Another important feature of the presented formulas is the additivity of the concentrations (or activities) of all ions with the same charge number, i.e. to calculate the G–D factors one may use the sum of concentrations of all ions with the same charge number instead of considering all ions separately.

Note that in our equations we use a certain (arbitrarily selected) order of permeating ions (concentrations C_{1}, C_{2},…C_{s} of ions or groups of ions with charge numbers v_{1},v_{2},…v_{s}), with the first ion, or group of ions, treated as a reference species for which the G–D factor (x) is calculated using Eqs. (16, 45). If one changes the order of ions, in particular if one changes the reference species, the obtained equations will be different polynomials but the ultimate global solution for the multi-ion mixture will remain the same, i.e. regardless of the applied ion order, the G–D factors for individual ions and their equilibrium concentrations will be the same.

From a practical point of view, when discussing the G–D factors one should take into account the incomplete dissociation of salts into ions and the potential binding of ions to macromolecules (the G–D factor should be applied only to free ions^{27}). Depending on the case, the role of pH needs also to be critically evaluated, especially for proteins and buffer ions. One should also remember that the concentrations of ions are often measured per volume of the whole fluid, whereas their distribution is solvent (e.g. water); therefore, a correction for the volume of macromolecules (or solvent/water fraction of the fluid) may be necessary^{21}. Moreover, some experiments may need a correction for absorption of ions and their accumulation inside the membrane, or, especially in long experiments, for non-ideal semi-permeability of the membrane that might be somewhat leaky to some of the ions treated as non-permeating. It is worth noting, however, that our method assumes constant equivalents of non-permeating species on the two sides of the membrane, and hence such a leak may still be acceptable, provided that some other mechanisms keep those equivalents constant on each side of the membrane (as for example the lymphatic drainage of interstitial fluid that keeps plasma and interstitial protein levels relatively constant in normal conditions despite the natural leakage of some proteins through the capillary walls). On the other hand, by considering total equivalents of non-permeating species, we ignore the fact that the individual non-permeating species may have a largely different charge per molecule (even of opposite sign), which could affect, in a non-linear way, ion binding (not considered here). In particular, in the case of blood plasma and interstitial fluid, different types of proteins (albumin and various globulins) not only have a different net molecular charge (depending on the pH level) but have many isolated charged residues on their surface, thus affecting local ion binding. Finally, note that the G–D factors for small ions in biological fluids are relatively close to unity but their precise value may be of importance for ions whose concentrations are similar on both sides of the membrane, as for example in sodium and calcium transport in hemodialysis or peritoneal dialysis^{21,27}.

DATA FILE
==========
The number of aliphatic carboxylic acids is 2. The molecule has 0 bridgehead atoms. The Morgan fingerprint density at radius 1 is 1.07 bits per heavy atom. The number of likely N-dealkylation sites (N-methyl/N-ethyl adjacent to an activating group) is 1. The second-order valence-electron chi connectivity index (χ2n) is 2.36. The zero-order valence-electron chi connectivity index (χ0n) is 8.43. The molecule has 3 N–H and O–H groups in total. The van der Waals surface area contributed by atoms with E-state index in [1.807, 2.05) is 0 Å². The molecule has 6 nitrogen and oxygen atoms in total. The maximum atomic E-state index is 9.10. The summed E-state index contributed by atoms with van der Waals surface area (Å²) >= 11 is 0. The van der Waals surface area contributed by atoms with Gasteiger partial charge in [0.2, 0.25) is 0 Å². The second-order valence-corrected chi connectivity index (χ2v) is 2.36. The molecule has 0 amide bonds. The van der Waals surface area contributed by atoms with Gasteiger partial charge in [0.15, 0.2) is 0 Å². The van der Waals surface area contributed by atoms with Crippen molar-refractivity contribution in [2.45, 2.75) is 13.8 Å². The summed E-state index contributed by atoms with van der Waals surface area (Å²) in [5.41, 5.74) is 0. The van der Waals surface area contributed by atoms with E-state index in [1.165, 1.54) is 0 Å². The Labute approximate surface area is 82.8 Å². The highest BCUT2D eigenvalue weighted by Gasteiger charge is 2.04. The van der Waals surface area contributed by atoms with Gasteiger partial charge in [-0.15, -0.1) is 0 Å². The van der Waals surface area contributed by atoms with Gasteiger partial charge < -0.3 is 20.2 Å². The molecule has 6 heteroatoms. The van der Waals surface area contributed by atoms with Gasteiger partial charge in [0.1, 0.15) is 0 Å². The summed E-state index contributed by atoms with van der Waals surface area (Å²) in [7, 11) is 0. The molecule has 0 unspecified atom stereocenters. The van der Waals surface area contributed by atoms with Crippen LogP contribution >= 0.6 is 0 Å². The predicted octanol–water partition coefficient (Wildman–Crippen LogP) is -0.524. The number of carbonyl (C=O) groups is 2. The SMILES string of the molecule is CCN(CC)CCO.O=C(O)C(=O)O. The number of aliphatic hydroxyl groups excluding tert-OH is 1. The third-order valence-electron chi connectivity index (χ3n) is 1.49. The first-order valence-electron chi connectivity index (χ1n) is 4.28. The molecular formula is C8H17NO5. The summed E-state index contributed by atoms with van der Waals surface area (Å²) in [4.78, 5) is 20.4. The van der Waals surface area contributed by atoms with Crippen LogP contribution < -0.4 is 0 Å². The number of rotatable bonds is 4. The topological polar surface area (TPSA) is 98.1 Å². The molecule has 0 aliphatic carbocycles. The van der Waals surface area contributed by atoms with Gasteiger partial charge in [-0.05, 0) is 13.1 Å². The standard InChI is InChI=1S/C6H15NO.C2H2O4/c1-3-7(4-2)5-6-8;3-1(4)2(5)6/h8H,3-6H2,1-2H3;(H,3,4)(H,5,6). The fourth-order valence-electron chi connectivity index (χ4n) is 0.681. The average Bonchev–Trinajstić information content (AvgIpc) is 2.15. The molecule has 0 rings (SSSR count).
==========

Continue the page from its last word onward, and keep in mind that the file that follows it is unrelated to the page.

## Conclusions

In this study we presented a comprehensive method for calculating the Gibbs–Donnan factors for ideal electroneutral multi-ion solutions separated by a permselective membrane for cases when non-permeating charged species are present on both sides of the membrane, such as the case of capillary walls separating blood plasma and interstitial fluid with different amounts of negatively charged proteins in the two fluids.

The presented equations for the Gibbs–Donnan equilibrium may be used both when one needs to calculate ion concentrations in one compartment based on their concentrations in the other compartment or when one wants to calculate the equilibrium concentrations in the two compartments based on the total amount of ions to be distributed among them.

## Data availability

No datasets were generated or analyzed during the current study.

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J.W. conceived the study, developed the methodology, and drafted the manuscript and the supplementary material; M.P. performed the calculations and prepared the tables; L.P. performed the calculations, drafted parts of the manuscript, prepared the figures, and developed the supplementary MS Excel-based calculator; all authors revised, edited, and approved the final version of the manuscript.

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Waniewski, J., Pietribiasi, M. & Pstras, L. Calculation of the Gibbs–Donnan factors for multi-ion solutions with non-permeating charge on both sides of a permselective membrane.
*Sci Rep* **11**, 22150 (2021). https://doi.org/10.1038/s41598-021-00899-y

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DOI: https://doi.org/10.1038/s41598-021-00899-y